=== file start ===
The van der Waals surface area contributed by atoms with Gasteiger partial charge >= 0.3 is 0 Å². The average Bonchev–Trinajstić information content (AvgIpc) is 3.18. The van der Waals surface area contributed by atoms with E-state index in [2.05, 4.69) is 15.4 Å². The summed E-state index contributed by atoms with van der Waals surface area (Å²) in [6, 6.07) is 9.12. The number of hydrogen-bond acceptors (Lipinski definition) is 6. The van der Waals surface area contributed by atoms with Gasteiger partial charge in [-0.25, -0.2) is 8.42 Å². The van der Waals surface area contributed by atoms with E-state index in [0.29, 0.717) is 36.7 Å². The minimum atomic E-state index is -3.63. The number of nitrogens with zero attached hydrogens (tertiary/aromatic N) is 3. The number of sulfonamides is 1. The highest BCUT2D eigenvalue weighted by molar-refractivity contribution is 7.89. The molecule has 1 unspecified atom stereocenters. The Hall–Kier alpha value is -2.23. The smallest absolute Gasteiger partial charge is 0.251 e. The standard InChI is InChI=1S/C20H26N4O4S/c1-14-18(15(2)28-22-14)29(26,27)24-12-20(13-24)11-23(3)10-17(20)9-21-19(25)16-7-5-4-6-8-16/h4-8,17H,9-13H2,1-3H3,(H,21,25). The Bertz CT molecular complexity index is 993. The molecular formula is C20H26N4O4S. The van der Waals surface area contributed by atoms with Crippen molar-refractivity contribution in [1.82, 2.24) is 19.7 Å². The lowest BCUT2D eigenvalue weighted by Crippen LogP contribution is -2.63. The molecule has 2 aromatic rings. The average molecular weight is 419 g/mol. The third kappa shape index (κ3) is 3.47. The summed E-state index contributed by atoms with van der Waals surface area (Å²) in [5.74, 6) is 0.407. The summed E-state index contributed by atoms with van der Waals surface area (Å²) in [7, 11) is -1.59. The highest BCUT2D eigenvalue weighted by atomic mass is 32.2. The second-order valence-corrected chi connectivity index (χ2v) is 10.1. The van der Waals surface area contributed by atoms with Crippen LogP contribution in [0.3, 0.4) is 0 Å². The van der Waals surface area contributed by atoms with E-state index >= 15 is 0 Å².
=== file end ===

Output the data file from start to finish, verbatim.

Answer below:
The van der Waals surface area contributed by atoms with Gasteiger partial charge >= 0.3 is 0 Å². The average Bonchev–Trinajstić information content (AvgIpc) is 3.18. The van der Waals surface area contributed by atoms with E-state index in [2.05, 4.69) is 15.4 Å². The summed E-state index contributed by atoms with van der Waals surface area (Å²) in [6, 6.07) is 9.12. The number of hydrogen-bond acceptors (Lipinski definition) is 6. The van der Waals surface area contributed by atoms with Gasteiger partial charge in [-0.25, -0.2) is 8.42 Å². The van der Waals surface area contributed by atoms with E-state index in [0.29, 0.717) is 36.7 Å². The minimum atomic E-state index is -3.63. The number of nitrogens with zero attached hydrogens (tertiary/aromatic N) is 3. The number of sulfonamides is 1. The highest BCUT2D eigenvalue weighted by molar-refractivity contribution is 7.89. The molecule has 1 unspecified atom stereocenters. The Hall–Kier alpha value is -2.23. The smallest absolute Gasteiger partial charge is 0.251 e. The standard InChI is InChI=1S/C20H26N4O4S/c1-14-18(15(2)28-22-14)29(26,27)24-12-20(13-24)11-23(3)10-17(20)9-21-19(25)16-7-5-4-6-8-16/h4-8,17H,9-13H2,1-3H3,(H,21,25). The Bertz CT molecular complexity index is 993. The molecular formula is C20H26N4O4S. The van der Waals surface area contributed by atoms with Crippen molar-refractivity contribution in [1.82, 2.24) is 19.7 Å². The lowest BCUT2D eigenvalue weighted by Crippen LogP contribution is -2.63. The molecule has 2 aromatic rings. The average molecular weight is 419 g/mol. The third kappa shape index (κ3) is 3.47. The summed E-state index contributed by atoms with van der Waals surface area (Å²) in [5.74, 6) is 0.407. The summed E-state index contributed by atoms with van der Waals surface area (Å²) in [7, 11) is -1.59. The highest BCUT2D eigenvalue weighted by atomic mass is 32.2. The second-order valence-corrected chi connectivity index (χ2v) is 10.1. The van der Waals surface area contributed by atoms with Crippen LogP contribution in [0.3, 0.4) is 0 Å². The van der Waals surface area contributed by atoms with E-state index >= 15 is 0 Å².